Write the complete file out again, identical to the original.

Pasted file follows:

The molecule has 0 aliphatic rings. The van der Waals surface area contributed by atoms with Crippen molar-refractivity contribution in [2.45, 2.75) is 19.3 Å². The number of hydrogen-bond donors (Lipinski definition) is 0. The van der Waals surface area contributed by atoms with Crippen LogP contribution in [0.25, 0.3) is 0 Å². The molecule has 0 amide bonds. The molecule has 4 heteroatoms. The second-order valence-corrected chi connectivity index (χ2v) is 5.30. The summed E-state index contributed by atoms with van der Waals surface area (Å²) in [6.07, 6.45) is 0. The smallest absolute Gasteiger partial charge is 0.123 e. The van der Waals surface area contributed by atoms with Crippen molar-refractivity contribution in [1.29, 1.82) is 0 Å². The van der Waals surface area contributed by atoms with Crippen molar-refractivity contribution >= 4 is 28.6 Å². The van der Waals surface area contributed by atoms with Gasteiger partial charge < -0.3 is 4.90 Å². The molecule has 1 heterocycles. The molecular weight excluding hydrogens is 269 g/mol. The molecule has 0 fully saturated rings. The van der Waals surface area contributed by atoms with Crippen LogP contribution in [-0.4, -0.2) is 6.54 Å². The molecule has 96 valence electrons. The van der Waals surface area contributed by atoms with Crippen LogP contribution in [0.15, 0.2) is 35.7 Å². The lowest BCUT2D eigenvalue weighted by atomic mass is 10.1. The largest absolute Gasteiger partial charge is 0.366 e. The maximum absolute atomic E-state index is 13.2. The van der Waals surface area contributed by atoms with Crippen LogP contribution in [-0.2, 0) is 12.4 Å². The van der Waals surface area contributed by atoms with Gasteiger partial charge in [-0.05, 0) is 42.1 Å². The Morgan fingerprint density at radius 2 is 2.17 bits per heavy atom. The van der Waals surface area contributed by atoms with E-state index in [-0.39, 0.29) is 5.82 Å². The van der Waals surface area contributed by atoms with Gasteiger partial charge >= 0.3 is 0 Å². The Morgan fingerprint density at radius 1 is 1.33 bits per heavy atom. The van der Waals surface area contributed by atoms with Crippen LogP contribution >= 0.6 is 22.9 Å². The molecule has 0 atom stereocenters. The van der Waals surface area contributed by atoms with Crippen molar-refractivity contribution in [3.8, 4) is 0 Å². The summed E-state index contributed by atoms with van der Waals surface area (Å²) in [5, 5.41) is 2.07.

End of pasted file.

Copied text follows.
The molecule has 0 aliphatic rings. The van der Waals surface area contributed by atoms with Crippen molar-refractivity contribution in [2.45, 2.75) is 19.3 Å². The number of hydrogen-bond donors (Lipinski definition) is 0. The van der Waals surface area contributed by atoms with Crippen LogP contribution in [0.25, 0.3) is 0 Å². The molecule has 0 amide bonds. The molecule has 4 heteroatoms. The second-order valence-corrected chi connectivity index (χ2v) is 5.30. The summed E-state index contributed by atoms with van der Waals surface area (Å²) in [6.07, 6.45) is 0. The smallest absolute Gasteiger partial charge is 0.123 e. The van der Waals surface area contributed by atoms with Crippen molar-refractivity contribution in [1.29, 1.82) is 0 Å². The van der Waals surface area contributed by atoms with Crippen molar-refractivity contribution >= 4 is 28.6 Å². The van der Waals surface area contributed by atoms with Gasteiger partial charge < -0.3 is 4.90 Å². The molecule has 1 heterocycles. The molecular weight excluding hydrogens is 269 g/mol. The molecule has 0 fully saturated rings. The van der Waals surface area contributed by atoms with Crippen LogP contribution in [-0.4, -0.2) is 6.54 Å². The molecule has 96 valence electrons. The van der Waals surface area contributed by atoms with Crippen LogP contribution in [0.15, 0.2) is 35.7 Å². The lowest BCUT2D eigenvalue weighted by atomic mass is 10.1. The largest absolute Gasteiger partial charge is 0.366 e. The maximum absolute atomic E-state index is 13.2. The van der Waals surface area contributed by atoms with Crippen LogP contribution in [-0.2, 0) is 12.4 Å². The van der Waals surface area contributed by atoms with Gasteiger partial charge in [-0.05, 0) is 42.1 Å². The Morgan fingerprint density at radius 2 is 2.17 bits per heavy atom. The van der Waals surface area contributed by atoms with E-state index in [-0.39, 0.29) is 5.82 Å². The van der Waals surface area contributed by atoms with Gasteiger partial charge >= 0.3 is 0 Å². The Morgan fingerprint density at radius 1 is 1.33 bits per heavy atom. The van der Waals surface area contributed by atoms with Crippen LogP contribution >= 0.6 is 22.9 Å². The molecule has 0 atom stereocenters. The van der Waals surface area contributed by atoms with Crippen molar-refractivity contribution in [3.8, 4) is 0 Å². The summed E-state index contributed by atoms with van der Waals surface area (Å²) in [5, 5.41) is 2.07.